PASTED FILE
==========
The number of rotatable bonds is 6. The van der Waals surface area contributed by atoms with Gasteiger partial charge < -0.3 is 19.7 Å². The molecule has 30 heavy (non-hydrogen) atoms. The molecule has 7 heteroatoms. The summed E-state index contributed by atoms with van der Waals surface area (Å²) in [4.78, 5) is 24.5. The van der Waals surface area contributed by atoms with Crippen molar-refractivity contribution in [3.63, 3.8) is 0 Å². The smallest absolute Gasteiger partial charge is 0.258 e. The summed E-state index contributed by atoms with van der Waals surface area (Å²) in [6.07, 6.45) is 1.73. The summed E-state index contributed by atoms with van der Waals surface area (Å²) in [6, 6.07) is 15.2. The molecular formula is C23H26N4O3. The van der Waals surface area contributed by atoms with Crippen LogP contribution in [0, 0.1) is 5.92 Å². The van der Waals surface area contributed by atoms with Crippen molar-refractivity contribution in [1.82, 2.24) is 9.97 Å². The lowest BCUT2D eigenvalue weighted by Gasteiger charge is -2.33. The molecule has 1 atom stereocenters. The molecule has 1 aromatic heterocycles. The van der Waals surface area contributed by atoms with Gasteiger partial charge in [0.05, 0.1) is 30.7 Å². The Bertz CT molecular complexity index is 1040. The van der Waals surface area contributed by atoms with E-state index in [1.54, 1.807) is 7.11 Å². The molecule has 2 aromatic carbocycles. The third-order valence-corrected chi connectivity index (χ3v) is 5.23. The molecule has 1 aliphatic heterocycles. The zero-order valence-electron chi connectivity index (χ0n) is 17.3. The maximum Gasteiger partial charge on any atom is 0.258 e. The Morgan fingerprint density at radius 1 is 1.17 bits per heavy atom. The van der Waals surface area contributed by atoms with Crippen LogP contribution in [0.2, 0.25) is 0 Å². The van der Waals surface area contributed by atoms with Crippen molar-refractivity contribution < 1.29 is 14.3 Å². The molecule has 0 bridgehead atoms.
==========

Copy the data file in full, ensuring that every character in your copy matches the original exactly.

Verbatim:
The number of rotatable bonds is 6. The van der Waals surface area contributed by atoms with Gasteiger partial charge < -0.3 is 19.7 Å². The molecule has 30 heavy (non-hydrogen) atoms. The molecule has 7 heteroatoms. The summed E-state index contributed by atoms with van der Waals surface area (Å²) in [4.78, 5) is 24.5. The van der Waals surface area contributed by atoms with Crippen molar-refractivity contribution in [3.63, 3.8) is 0 Å². The smallest absolute Gasteiger partial charge is 0.258 e. The summed E-state index contributed by atoms with van der Waals surface area (Å²) in [6.07, 6.45) is 1.73. The summed E-state index contributed by atoms with van der Waals surface area (Å²) in [6, 6.07) is 15.2. The molecular formula is C23H26N4O3. The van der Waals surface area contributed by atoms with Crippen LogP contribution in [0, 0.1) is 5.92 Å². The van der Waals surface area contributed by atoms with Crippen molar-refractivity contribution in [1.82, 2.24) is 9.97 Å². The lowest BCUT2D eigenvalue weighted by Gasteiger charge is -2.33. The molecule has 1 atom stereocenters. The molecule has 1 aromatic heterocycles. The van der Waals surface area contributed by atoms with Gasteiger partial charge in [0.05, 0.1) is 30.7 Å². The Bertz CT molecular complexity index is 1040. The van der Waals surface area contributed by atoms with E-state index in [1.54, 1.807) is 7.11 Å². The molecule has 2 aromatic carbocycles. The third-order valence-corrected chi connectivity index (χ3v) is 5.23. The molecule has 1 aliphatic heterocycles. The zero-order valence-electron chi connectivity index (χ0n) is 17.3. The maximum Gasteiger partial charge on any atom is 0.258 e. The Morgan fingerprint density at radius 1 is 1.17 bits per heavy atom. The van der Waals surface area contributed by atoms with Crippen LogP contribution in [0.2, 0.25) is 0 Å². The van der Waals surface area contributed by atoms with Crippen molar-refractivity contribution < 1.29 is 14.3 Å². The molecule has 0 bridgehead atoms.